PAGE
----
Sunday Worship Service (Online)
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This Sunday, September 27th: THE DAUGHTERS OF ZELOPHEHAD (Numbers 27:1-11)
"I imagine the daughters had to fill the entire tent in order to be heard. I imagine Mahlah, Noah, Hoglah, Milcah, and Tirzah took the shape of the tent of meeting, a place where they were met by powerful men, a place of sacrifice and worship—not a place where a woman’s voice was often heard. The text says the women came forward; they stood, they spoke, they questioned, and they even demanded. Any one of those actions alone is difficult for the unseen and unheard. All they wanted was to receive the inheritance of their father and to keep his name from fading. I’m sure the pain of their father’s death was potent, but they needed to be recognized, valued, and seen as human beings in order to survive.
The catalyst for this moment isn’t only the women’s strength; it also took a man in power to listen, to open his heart, to wrestle, and to offer his grasp over this patriarchal law to God. When Moses offered up his control and dared to consider a new way, God heard the voices of these women. “They are right,” God said. The old law was no longer suitable, so God made way for change. Though the laws were probably carved into stone, God shows us in this text that the law is living, breathing, adaptable, and changing. This text invites us to come forward, to stand, to speak, to question, and to demand change when we experience injustice. When the powers in place don’t budge, that is not the end of the story. When you personally aren’t experiencing injustice, that does not mean you should bask in your comfort. For those whose voices are less valued, for those who go unseen, for those who have fought a long and continuing fight, we must breathe life into those old, tired, worn-out laws. In this image, the winds of change, the breath of God, surrounds the tent of meeting and the voice of God descends on these women, hearing their cry. New life sprouts from the ground as the law is heard afresh."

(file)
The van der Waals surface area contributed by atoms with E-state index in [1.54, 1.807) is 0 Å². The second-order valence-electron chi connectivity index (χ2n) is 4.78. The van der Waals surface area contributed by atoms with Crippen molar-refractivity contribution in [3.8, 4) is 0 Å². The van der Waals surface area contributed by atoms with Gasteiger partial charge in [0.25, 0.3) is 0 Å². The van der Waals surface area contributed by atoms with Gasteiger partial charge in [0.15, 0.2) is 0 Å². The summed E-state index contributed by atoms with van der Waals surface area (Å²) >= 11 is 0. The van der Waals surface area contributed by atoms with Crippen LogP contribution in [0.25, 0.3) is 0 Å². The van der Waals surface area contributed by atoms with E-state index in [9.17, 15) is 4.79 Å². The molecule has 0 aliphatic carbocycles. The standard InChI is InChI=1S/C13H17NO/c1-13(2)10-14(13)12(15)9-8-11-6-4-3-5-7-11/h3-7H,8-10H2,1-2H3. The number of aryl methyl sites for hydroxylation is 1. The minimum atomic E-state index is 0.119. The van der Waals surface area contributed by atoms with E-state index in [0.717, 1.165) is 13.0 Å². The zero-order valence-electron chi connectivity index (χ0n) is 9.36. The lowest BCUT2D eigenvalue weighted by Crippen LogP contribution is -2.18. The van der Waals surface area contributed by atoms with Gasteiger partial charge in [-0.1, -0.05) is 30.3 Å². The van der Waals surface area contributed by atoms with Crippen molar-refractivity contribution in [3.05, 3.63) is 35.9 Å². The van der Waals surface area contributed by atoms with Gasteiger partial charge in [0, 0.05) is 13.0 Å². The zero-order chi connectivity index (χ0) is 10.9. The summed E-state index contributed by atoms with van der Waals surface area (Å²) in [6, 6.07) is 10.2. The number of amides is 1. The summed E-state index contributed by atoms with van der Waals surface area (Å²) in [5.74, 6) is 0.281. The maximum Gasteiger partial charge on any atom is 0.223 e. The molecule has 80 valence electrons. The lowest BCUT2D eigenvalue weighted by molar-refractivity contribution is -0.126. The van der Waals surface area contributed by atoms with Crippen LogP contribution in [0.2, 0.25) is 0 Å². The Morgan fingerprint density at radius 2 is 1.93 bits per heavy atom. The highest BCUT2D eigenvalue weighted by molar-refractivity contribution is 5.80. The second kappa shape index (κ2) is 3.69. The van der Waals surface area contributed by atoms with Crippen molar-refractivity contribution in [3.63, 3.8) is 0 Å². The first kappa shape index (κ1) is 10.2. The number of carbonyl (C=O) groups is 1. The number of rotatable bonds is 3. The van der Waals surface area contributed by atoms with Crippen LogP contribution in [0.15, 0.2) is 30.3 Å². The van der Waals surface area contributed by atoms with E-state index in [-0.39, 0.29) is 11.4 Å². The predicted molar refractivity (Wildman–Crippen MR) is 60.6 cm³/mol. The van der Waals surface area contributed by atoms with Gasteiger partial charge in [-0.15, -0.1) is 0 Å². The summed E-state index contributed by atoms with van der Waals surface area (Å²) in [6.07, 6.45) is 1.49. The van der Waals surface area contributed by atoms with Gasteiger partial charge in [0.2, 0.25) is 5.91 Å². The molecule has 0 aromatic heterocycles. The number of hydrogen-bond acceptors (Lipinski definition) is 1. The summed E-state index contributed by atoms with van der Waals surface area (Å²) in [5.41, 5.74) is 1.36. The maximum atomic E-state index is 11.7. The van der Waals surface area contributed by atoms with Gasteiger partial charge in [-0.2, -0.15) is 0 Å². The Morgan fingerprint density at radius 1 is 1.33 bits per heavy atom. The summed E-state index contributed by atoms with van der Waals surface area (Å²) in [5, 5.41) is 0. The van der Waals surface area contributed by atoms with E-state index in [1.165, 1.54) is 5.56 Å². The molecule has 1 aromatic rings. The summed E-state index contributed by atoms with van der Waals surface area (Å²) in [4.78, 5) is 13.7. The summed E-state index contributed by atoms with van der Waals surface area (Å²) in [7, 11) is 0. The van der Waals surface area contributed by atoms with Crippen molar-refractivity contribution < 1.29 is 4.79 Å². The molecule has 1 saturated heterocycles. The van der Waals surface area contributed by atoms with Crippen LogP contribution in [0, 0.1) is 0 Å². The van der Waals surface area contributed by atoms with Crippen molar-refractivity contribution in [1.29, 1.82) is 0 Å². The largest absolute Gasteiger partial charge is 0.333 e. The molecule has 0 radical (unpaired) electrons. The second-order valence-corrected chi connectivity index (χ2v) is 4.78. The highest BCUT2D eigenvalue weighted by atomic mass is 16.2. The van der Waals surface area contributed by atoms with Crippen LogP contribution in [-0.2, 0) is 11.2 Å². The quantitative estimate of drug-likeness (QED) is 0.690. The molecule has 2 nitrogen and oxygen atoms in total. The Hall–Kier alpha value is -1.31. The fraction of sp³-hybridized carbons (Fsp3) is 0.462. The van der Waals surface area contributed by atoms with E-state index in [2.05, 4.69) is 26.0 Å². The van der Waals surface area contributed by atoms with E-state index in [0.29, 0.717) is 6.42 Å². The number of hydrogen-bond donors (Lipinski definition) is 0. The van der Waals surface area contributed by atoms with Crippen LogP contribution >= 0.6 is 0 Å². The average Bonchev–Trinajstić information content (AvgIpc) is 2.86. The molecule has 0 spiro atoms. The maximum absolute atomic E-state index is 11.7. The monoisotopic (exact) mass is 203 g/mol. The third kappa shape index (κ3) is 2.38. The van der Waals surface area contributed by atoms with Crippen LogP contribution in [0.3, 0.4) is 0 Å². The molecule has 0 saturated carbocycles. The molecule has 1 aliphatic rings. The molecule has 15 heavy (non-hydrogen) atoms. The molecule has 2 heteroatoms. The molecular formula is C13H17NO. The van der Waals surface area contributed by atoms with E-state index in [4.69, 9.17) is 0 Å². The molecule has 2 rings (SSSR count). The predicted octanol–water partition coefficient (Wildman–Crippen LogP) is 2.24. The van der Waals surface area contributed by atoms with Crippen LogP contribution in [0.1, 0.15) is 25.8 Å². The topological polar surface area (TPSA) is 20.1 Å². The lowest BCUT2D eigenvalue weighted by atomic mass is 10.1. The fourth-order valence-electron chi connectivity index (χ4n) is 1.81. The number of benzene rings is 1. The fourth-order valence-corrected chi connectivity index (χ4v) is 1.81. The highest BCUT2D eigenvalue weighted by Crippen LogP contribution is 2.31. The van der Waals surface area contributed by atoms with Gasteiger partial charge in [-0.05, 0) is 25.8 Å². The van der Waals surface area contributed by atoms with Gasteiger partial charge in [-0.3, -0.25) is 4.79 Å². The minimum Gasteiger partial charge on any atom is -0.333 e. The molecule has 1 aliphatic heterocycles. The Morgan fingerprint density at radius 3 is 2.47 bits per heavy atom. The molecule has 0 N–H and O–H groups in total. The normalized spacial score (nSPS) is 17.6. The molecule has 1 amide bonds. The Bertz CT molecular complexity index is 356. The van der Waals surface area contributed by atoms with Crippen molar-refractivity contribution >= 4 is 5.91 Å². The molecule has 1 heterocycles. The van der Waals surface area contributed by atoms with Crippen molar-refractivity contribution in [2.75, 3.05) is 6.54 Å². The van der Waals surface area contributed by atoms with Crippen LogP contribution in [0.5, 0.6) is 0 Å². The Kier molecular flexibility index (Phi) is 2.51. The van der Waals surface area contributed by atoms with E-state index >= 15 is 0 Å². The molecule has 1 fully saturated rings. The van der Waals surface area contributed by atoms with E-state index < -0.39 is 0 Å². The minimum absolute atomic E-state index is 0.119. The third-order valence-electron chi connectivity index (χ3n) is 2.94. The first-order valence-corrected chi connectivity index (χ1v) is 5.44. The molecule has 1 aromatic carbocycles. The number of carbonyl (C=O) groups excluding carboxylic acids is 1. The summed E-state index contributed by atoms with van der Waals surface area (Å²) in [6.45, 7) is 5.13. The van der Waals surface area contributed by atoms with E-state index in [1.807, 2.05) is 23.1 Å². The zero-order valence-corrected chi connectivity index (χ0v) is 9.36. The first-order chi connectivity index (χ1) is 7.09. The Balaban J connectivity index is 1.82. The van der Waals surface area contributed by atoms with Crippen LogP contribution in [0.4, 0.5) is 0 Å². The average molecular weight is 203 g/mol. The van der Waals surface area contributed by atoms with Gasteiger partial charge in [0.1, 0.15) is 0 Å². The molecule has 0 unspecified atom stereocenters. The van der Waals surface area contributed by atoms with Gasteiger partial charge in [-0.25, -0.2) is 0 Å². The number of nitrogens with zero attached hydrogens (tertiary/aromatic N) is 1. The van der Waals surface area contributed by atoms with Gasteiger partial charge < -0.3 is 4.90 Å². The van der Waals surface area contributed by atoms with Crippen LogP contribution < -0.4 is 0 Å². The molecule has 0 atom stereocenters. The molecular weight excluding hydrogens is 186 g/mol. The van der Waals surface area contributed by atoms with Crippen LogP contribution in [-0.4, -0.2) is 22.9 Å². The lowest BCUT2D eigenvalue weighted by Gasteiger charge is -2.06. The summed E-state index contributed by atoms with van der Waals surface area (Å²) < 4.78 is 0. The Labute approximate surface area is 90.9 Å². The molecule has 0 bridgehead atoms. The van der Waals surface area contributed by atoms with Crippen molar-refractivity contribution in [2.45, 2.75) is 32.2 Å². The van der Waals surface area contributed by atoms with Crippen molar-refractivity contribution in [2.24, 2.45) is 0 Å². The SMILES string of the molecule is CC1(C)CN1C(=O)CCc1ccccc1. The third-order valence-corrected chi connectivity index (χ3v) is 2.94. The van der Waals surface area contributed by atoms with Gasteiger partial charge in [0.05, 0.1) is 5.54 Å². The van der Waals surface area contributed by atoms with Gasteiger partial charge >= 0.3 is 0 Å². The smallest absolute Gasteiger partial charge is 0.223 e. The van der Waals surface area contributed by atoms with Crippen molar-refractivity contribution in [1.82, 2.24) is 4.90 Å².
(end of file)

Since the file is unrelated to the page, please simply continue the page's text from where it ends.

—Lauren Wright Pittman
Artwork: "They Stood" By: Lauren Wright Pittman sanctifiedart.org